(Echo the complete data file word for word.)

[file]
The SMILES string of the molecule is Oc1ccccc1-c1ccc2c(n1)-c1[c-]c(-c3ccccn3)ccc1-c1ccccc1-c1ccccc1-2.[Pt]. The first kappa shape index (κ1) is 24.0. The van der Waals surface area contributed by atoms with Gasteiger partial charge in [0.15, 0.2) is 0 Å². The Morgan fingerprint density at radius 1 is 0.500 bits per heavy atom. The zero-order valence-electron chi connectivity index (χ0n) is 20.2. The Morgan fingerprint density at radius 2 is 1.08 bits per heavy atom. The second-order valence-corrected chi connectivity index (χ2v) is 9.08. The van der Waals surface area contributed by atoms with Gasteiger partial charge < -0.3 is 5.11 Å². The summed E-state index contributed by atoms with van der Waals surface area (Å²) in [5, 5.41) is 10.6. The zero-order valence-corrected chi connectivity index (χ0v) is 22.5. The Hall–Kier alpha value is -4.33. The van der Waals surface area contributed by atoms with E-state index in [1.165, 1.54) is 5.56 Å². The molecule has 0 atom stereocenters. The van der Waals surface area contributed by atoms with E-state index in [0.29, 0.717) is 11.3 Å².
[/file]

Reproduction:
The SMILES string of the molecule is Oc1ccccc1-c1ccc2c(n1)-c1[c-]c(-c3ccccn3)ccc1-c1ccccc1-c1ccccc1-2.[Pt]. The first kappa shape index (κ1) is 24.0. The van der Waals surface area contributed by atoms with Gasteiger partial charge in [0.15, 0.2) is 0 Å². The Morgan fingerprint density at radius 1 is 0.500 bits per heavy atom. The zero-order valence-electron chi connectivity index (χ0n) is 20.2. The Morgan fingerprint density at radius 2 is 1.08 bits per heavy atom. The second-order valence-corrected chi connectivity index (χ2v) is 9.08. The van der Waals surface area contributed by atoms with Gasteiger partial charge < -0.3 is 5.11 Å². The summed E-state index contributed by atoms with van der Waals surface area (Å²) in [5, 5.41) is 10.6. The zero-order valence-corrected chi connectivity index (χ0v) is 22.5. The Hall–Kier alpha value is -4.33. The van der Waals surface area contributed by atoms with E-state index in [1.165, 1.54) is 5.56 Å². The molecule has 0 atom stereocenters. The van der Waals surface area contributed by atoms with E-state index in [0.29, 0.717) is 11.3 Å².